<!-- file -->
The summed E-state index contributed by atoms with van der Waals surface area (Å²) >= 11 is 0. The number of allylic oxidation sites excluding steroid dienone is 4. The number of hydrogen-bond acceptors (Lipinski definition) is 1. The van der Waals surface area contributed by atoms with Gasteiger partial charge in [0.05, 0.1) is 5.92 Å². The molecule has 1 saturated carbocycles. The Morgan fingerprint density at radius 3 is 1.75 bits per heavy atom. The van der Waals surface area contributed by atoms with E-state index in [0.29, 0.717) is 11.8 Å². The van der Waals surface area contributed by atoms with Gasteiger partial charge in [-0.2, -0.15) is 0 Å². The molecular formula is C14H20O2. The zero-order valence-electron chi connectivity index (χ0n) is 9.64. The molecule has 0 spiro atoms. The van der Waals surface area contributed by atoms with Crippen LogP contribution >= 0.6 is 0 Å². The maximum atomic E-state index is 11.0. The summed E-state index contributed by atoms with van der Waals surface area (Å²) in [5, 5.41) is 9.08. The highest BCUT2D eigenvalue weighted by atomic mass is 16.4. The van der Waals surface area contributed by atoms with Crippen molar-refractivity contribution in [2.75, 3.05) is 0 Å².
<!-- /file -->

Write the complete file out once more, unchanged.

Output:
The summed E-state index contributed by atoms with van der Waals surface area (Å²) >= 11 is 0. The number of allylic oxidation sites excluding steroid dienone is 4. The number of hydrogen-bond acceptors (Lipinski definition) is 1. The van der Waals surface area contributed by atoms with Gasteiger partial charge in [0.05, 0.1) is 5.92 Å². The molecule has 1 saturated carbocycles. The Morgan fingerprint density at radius 3 is 1.75 bits per heavy atom. The van der Waals surface area contributed by atoms with E-state index in [0.29, 0.717) is 11.8 Å². The van der Waals surface area contributed by atoms with Gasteiger partial charge in [-0.2, -0.15) is 0 Å². The molecular formula is C14H20O2. The zero-order valence-electron chi connectivity index (χ0n) is 9.64. The molecule has 0 spiro atoms. The van der Waals surface area contributed by atoms with Crippen LogP contribution >= 0.6 is 0 Å². The maximum atomic E-state index is 11.0. The summed E-state index contributed by atoms with van der Waals surface area (Å²) in [5, 5.41) is 9.08. The highest BCUT2D eigenvalue weighted by atomic mass is 16.4. The van der Waals surface area contributed by atoms with Crippen molar-refractivity contribution in [2.75, 3.05) is 0 Å².